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All 4 Crew Members Rescued From Overturned Ship Off Georgia Coast

In this image released by the U.S. Coast Guard, a helicopter hovers over the overturned Golden Ray cargo vessel in St. Simons Sound, Ga., on Monday. Twenty of the 24 people on board had been rescued as of Sunday afternoon, when crews were forced to suspend the search because of safety concerns related to a fire on the ship.
U.S. Coast Guard via AP

Updated at 6:40 p.m. ET

The U.S. Coast Guard says it has rescued the fourth and final crew member from an overturned car carrier vessel in waters off the coast of Brunswick, Ga., after reporting earlier in the day that all but one had been pulled to safety.

In a tweet Monday evening, the Coast Guard's 7th District Southeast, located in Miami, tweeted that "All crew members are accounted for. Operations now shift fully to environmental protection, removing the vessel and resuming commerce."

Earlier Monday, Capt. John Reed, Commander of Coast Guard Sector Charleston, said at a news conference he had "outstanding news to report."

"Three of the four survivors aboard the Golden Ray have been extracted from the space," Reed said. "The fourth survivor has been located and its an ongoing operation to try to get him out."

Rescue crews had been working since Sunday to locate the missing crew members after the Golden Ray became disabled and eventually overturned in St. Simons Sound, about 80 miles south of Savannah, Ga.

Emergency responders were notified shortly after 2 a.m. ET Sunday that a ship was disabled and "listing heavy" to its port side. A total of 23 crew members and a pilot were on the vessel at the time, and 20 people had been rescued from the ship Sunday, Coast Guard officials said.

On Monday, the 7th District Southeast said in a tweet around 12:45 p.m. ET: "All 4 #GoldenRay crew members are confirmed alive. Conditions unknown. Response crews will drill a hole to deliver supplies."

Reed says once the initial 3-inch hole was drilled into the hull of the ship, food and fresh water were passed to the three that were eventually pulled out. Getting fresh air to them was also key, he said.

None of the names of the survivors were released.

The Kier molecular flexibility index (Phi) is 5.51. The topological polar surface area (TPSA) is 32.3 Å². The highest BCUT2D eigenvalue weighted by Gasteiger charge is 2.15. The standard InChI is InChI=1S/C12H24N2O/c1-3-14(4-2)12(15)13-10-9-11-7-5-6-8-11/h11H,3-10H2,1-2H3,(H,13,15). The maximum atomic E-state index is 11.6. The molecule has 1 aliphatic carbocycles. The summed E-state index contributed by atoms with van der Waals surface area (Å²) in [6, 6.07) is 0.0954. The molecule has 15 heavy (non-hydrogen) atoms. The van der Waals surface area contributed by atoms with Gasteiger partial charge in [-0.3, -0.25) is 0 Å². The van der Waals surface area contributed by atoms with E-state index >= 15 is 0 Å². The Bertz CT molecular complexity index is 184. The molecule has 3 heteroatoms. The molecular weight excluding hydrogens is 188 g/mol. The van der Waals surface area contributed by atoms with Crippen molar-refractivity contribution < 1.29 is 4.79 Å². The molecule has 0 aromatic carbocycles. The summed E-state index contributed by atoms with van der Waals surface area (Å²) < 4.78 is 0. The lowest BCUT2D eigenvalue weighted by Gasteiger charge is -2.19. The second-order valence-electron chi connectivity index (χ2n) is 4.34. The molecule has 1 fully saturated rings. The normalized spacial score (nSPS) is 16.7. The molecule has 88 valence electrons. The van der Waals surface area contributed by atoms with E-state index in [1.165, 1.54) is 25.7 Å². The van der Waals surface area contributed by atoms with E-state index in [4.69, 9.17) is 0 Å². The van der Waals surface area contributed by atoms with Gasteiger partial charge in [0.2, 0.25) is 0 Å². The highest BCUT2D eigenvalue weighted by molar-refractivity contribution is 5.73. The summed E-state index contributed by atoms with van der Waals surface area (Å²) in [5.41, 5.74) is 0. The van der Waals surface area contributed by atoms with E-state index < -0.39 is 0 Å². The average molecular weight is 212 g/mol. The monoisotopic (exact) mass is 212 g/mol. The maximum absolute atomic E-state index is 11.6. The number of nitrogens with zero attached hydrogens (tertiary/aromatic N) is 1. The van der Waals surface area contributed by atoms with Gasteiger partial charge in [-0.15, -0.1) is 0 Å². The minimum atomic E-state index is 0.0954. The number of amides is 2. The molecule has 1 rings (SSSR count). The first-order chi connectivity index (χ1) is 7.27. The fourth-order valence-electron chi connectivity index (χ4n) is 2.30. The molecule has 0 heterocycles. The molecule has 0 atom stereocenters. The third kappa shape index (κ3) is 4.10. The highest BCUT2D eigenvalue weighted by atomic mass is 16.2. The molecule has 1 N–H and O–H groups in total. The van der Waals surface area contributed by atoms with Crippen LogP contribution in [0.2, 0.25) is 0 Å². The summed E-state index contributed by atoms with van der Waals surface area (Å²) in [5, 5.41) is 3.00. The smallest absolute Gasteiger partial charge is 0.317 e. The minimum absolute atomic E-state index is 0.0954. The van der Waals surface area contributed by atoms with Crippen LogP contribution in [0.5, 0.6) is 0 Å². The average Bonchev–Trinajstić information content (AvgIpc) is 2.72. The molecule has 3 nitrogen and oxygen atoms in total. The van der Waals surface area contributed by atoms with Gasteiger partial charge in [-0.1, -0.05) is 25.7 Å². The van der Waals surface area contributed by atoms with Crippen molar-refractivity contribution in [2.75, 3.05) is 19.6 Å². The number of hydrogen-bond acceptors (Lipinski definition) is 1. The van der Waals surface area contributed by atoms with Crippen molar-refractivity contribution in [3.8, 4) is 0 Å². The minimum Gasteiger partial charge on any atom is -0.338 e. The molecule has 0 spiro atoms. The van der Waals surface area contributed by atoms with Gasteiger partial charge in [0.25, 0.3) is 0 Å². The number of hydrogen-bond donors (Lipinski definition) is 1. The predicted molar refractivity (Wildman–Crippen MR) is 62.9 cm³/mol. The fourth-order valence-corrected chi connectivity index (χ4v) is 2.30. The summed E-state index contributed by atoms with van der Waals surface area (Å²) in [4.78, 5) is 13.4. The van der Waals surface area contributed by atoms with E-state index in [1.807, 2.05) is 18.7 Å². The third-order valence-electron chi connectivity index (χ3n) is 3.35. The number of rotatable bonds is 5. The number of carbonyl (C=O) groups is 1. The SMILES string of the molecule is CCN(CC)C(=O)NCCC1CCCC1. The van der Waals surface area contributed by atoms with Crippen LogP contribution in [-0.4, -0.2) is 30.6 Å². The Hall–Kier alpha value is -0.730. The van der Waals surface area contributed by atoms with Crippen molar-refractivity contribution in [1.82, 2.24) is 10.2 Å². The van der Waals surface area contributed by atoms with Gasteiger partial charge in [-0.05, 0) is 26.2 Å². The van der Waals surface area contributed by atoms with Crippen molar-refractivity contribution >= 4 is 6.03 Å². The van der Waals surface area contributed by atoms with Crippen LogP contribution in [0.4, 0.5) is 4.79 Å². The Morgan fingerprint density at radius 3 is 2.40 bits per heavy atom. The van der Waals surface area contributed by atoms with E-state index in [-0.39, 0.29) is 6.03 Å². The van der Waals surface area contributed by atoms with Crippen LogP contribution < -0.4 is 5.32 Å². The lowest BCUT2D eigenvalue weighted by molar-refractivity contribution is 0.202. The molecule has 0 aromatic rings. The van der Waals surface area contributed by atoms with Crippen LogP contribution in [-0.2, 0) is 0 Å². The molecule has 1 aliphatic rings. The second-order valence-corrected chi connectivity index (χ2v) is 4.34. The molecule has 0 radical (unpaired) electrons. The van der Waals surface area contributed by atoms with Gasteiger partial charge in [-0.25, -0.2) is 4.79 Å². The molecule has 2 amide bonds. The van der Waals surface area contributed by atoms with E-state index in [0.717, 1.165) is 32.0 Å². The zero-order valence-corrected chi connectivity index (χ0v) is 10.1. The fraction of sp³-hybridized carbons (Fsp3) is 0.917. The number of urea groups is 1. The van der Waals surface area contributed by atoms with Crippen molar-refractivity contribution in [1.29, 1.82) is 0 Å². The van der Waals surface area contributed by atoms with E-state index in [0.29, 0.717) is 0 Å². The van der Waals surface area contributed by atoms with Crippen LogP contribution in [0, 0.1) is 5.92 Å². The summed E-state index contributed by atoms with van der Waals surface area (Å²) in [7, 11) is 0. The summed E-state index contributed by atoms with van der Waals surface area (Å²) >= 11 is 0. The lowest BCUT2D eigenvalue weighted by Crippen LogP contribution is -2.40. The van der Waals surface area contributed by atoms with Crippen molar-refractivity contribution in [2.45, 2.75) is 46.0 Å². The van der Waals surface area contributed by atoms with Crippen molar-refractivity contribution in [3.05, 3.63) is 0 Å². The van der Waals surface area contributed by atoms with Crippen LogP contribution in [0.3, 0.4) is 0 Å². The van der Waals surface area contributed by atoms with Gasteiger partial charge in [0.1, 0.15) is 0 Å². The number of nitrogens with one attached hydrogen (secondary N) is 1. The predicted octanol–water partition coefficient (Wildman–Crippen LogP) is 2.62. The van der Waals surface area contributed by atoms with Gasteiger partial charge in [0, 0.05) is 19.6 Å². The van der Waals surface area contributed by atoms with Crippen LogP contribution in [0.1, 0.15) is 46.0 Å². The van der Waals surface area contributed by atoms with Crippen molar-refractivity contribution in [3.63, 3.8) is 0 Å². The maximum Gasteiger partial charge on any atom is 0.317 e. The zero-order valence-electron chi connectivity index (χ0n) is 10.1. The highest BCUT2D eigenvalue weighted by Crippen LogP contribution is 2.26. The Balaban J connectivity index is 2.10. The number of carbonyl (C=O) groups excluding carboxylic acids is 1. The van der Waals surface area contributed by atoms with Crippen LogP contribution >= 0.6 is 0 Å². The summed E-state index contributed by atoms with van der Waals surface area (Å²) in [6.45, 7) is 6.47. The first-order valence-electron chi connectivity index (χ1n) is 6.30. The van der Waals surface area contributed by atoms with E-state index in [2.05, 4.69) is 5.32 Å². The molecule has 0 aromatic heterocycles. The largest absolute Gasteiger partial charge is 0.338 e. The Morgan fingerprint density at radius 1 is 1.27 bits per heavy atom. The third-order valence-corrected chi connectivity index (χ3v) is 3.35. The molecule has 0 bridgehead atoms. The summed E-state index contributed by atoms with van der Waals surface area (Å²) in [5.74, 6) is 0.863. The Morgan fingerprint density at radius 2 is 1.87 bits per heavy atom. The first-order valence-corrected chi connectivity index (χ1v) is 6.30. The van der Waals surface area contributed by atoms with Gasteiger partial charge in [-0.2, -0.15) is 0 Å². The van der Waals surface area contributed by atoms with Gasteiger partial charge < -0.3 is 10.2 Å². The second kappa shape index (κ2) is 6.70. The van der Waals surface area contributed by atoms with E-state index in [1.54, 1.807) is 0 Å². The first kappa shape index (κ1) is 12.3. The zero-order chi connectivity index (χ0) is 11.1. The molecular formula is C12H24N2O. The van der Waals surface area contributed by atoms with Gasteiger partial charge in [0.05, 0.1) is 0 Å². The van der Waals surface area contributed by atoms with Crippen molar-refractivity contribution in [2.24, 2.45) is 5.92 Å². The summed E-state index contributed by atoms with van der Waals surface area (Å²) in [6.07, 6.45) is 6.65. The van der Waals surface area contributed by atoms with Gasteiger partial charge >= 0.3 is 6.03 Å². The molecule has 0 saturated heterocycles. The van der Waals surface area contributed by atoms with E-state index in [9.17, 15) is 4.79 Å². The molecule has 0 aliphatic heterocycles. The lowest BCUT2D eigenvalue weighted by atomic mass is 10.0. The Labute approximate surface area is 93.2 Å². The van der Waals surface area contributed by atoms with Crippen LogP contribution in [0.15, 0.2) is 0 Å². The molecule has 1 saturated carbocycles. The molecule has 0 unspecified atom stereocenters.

Reed added the three survivors rescued earlier Monday were doing relatively well for having spent more than 30 hours inside the upturned vessel. All three were being treated at a local hospital. At least two were "very ambulatory" and able to walk under their own power, Reed added.

U.S. Coast Guard crews and port partners respond to a disabled cargo vessel with a fire on board Sunday in St. Simons Sound, off the coast of Brunswick, Ga.
/ U.S. Coast Guard via AP
U.S. Coast Guard via AP
U.S. Coast Guard crews and port partners respond to a disabled cargo vessel with a fire on board Sunday in St. Simons Sound, off the coast of Brunswick, Ga.

Temperatures in Brunswick were in the 90s Monday, but with 80% humidity, temperatures felt hotter than 100 degrees. Reed estimates temperatures inside the vessel "were probably pushing 120 [degrees] or more."

Hours before the announcement that three of the missing crew had been brought to safety, the Coast Guard said on Twitter that rescue workers were making extraction plans after contacting the crew trapped aboard the the 656-foot vehicle carrier.

The message included short videos of salvage crews appearing to puncture the hull of the ship.

A fire on the ship temporarily suspended rescue operations on Sunday afternoon.

"As smoke and flames began to appear, our crews ... assessed the situation was too risky to further go inside the vessel to attempt to locate the four individuals who remain missing at this time," Reed said Sunday.

Investigators are still working to determine what caused the ship, which is sailing under the flag of the Marshall Islands, to overturn.

Investigators say along with the rescue operation, they are also working on pollution mitigation operations and how to bring the massive car carrier's hull upright.

"The next step will really be to drill down on stability of the vessel and to refine a solid plan for righting the vessel," said Cmdr. Norm Witt, who leads the Coast Guard Marine Safety Unit Savannah.

Copyright 2020 NPR. To see more, visit https://www.npr.org.

Brakkton Booker is a National Desk reporter based in Washington, DC.
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